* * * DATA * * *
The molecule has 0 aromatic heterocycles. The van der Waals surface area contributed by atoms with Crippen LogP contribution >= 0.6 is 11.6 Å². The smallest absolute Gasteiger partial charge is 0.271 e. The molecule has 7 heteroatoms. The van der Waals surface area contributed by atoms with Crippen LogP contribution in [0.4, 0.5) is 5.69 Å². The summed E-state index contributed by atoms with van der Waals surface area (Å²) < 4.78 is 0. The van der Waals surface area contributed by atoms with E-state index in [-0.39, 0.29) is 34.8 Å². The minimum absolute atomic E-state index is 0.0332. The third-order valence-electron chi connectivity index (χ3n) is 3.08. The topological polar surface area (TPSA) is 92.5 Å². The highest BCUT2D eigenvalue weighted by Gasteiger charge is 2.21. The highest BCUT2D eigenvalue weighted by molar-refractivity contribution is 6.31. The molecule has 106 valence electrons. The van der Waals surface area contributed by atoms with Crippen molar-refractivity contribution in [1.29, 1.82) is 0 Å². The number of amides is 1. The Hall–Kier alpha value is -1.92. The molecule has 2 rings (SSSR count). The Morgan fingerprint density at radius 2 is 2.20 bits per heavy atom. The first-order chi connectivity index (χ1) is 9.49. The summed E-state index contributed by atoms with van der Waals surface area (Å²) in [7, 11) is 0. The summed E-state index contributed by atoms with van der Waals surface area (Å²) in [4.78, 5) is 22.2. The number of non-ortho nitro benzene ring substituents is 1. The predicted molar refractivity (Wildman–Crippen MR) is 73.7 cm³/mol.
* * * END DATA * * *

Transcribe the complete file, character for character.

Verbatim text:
The molecule has 0 aromatic heterocycles. The van der Waals surface area contributed by atoms with Crippen LogP contribution >= 0.6 is 11.6 Å². The smallest absolute Gasteiger partial charge is 0.271 e. The molecule has 7 heteroatoms. The van der Waals surface area contributed by atoms with Crippen LogP contribution in [0.4, 0.5) is 5.69 Å². The summed E-state index contributed by atoms with van der Waals surface area (Å²) < 4.78 is 0. The van der Waals surface area contributed by atoms with E-state index in [-0.39, 0.29) is 34.8 Å². The minimum absolute atomic E-state index is 0.0332. The third-order valence-electron chi connectivity index (χ3n) is 3.08. The topological polar surface area (TPSA) is 92.5 Å². The highest BCUT2D eigenvalue weighted by Gasteiger charge is 2.21. The highest BCUT2D eigenvalue weighted by molar-refractivity contribution is 6.31. The molecule has 106 valence electrons. The van der Waals surface area contributed by atoms with Crippen molar-refractivity contribution in [1.29, 1.82) is 0 Å². The number of amides is 1. The Hall–Kier alpha value is -1.92. The molecule has 2 rings (SSSR count). The Morgan fingerprint density at radius 2 is 2.20 bits per heavy atom. The first-order chi connectivity index (χ1) is 9.49. The summed E-state index contributed by atoms with van der Waals surface area (Å²) in [7, 11) is 0. The summed E-state index contributed by atoms with van der Waals surface area (Å²) in [4.78, 5) is 22.2. The number of non-ortho nitro benzene ring substituents is 1. The predicted molar refractivity (Wildman–Crippen MR) is 73.7 cm³/mol.